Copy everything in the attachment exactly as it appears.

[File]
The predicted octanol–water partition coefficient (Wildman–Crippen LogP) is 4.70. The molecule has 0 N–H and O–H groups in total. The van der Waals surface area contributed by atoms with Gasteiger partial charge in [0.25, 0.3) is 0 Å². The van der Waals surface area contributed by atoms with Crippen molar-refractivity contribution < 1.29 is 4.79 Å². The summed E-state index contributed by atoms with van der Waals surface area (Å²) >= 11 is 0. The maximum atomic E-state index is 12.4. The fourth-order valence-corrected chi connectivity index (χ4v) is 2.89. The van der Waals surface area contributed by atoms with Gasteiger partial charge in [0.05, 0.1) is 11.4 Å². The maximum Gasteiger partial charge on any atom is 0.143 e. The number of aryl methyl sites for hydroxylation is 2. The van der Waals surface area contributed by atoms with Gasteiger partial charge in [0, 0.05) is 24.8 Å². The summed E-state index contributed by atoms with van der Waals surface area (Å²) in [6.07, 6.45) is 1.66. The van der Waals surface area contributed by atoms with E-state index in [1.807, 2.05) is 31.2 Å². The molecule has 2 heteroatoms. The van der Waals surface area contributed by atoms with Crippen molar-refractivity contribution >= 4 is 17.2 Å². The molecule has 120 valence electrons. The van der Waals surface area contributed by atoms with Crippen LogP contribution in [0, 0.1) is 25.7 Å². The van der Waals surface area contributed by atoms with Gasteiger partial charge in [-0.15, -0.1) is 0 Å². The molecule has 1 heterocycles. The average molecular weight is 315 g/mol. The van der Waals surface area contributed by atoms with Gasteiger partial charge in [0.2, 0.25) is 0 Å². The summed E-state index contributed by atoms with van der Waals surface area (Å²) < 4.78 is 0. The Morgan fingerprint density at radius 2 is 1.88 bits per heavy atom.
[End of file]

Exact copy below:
The predicted octanol–water partition coefficient (Wildman–Crippen LogP) is 4.70. The molecule has 0 N–H and O–H groups in total. The van der Waals surface area contributed by atoms with Gasteiger partial charge in [0.25, 0.3) is 0 Å². The van der Waals surface area contributed by atoms with Crippen molar-refractivity contribution < 1.29 is 4.79 Å². The summed E-state index contributed by atoms with van der Waals surface area (Å²) >= 11 is 0. The maximum atomic E-state index is 12.4. The fourth-order valence-corrected chi connectivity index (χ4v) is 2.89. The van der Waals surface area contributed by atoms with Gasteiger partial charge in [0.05, 0.1) is 11.4 Å². The maximum Gasteiger partial charge on any atom is 0.143 e. The number of aryl methyl sites for hydroxylation is 2. The van der Waals surface area contributed by atoms with Gasteiger partial charge in [0, 0.05) is 24.8 Å². The summed E-state index contributed by atoms with van der Waals surface area (Å²) in [6.07, 6.45) is 1.66. The van der Waals surface area contributed by atoms with E-state index in [1.807, 2.05) is 31.2 Å². The molecule has 2 heteroatoms. The van der Waals surface area contributed by atoms with Crippen molar-refractivity contribution >= 4 is 17.2 Å². The molecule has 120 valence electrons. The van der Waals surface area contributed by atoms with Crippen LogP contribution in [0, 0.1) is 25.7 Å². The van der Waals surface area contributed by atoms with Gasteiger partial charge in [-0.15, -0.1) is 0 Å². The molecule has 1 heterocycles. The average molecular weight is 315 g/mol. The van der Waals surface area contributed by atoms with Gasteiger partial charge in [0.2, 0.25) is 0 Å². The summed E-state index contributed by atoms with van der Waals surface area (Å²) < 4.78 is 0. The Morgan fingerprint density at radius 2 is 1.88 bits per heavy atom.